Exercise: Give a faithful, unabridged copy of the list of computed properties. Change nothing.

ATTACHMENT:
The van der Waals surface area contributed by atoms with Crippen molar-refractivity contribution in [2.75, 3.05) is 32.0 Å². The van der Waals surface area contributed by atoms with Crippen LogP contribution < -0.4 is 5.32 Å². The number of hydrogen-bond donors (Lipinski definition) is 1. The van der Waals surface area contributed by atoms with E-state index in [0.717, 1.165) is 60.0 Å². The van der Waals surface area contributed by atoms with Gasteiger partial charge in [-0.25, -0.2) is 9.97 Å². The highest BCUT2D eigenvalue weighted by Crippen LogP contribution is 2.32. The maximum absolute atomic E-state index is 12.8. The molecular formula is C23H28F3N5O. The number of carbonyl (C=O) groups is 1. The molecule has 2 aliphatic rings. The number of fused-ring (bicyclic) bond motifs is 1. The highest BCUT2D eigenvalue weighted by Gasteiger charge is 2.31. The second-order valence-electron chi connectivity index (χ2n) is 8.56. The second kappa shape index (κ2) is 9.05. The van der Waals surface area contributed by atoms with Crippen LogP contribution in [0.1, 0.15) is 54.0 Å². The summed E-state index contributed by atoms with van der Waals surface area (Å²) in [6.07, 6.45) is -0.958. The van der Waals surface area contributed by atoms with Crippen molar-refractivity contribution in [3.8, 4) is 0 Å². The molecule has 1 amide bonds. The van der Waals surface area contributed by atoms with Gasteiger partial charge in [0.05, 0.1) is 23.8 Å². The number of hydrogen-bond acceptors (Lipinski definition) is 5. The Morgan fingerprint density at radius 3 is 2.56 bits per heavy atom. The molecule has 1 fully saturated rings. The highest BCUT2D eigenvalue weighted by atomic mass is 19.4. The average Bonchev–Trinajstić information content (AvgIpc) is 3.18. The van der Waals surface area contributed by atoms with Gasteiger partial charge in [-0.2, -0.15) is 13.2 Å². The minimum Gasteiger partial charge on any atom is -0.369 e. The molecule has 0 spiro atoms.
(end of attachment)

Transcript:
The van der Waals surface area contributed by atoms with Crippen molar-refractivity contribution in [2.75, 3.05) is 32.0 Å². The van der Waals surface area contributed by atoms with Crippen LogP contribution < -0.4 is 5.32 Å². The number of hydrogen-bond donors (Lipinski definition) is 1. The van der Waals surface area contributed by atoms with E-state index in [0.717, 1.165) is 60.0 Å². The van der Waals surface area contributed by atoms with Gasteiger partial charge in [-0.25, -0.2) is 9.97 Å². The highest BCUT2D eigenvalue weighted by Crippen LogP contribution is 2.32. The maximum absolute atomic E-state index is 12.8. The molecular formula is C23H28F3N5O. The number of carbonyl (C=O) groups is 1. The molecule has 2 aliphatic rings. The number of fused-ring (bicyclic) bond motifs is 1. The highest BCUT2D eigenvalue weighted by Gasteiger charge is 2.31. The second-order valence-electron chi connectivity index (χ2n) is 8.56. The second kappa shape index (κ2) is 9.05. The van der Waals surface area contributed by atoms with Crippen LogP contribution in [0.1, 0.15) is 54.0 Å². The summed E-state index contributed by atoms with van der Waals surface area (Å²) in [6.07, 6.45) is -0.958. The van der Waals surface area contributed by atoms with Crippen molar-refractivity contribution in [3.8, 4) is 0 Å². The molecule has 1 amide bonds. The van der Waals surface area contributed by atoms with Gasteiger partial charge in [0.05, 0.1) is 23.8 Å². The number of hydrogen-bond acceptors (Lipinski definition) is 5. The Morgan fingerprint density at radius 3 is 2.56 bits per heavy atom. The molecule has 1 fully saturated rings. The highest BCUT2D eigenvalue weighted by atomic mass is 19.4. The average Bonchev–Trinajstić information content (AvgIpc) is 3.18. The van der Waals surface area contributed by atoms with Gasteiger partial charge in [-0.2, -0.15) is 13.2 Å². The minimum Gasteiger partial charge on any atom is -0.369 e. The molecule has 0 spiro atoms.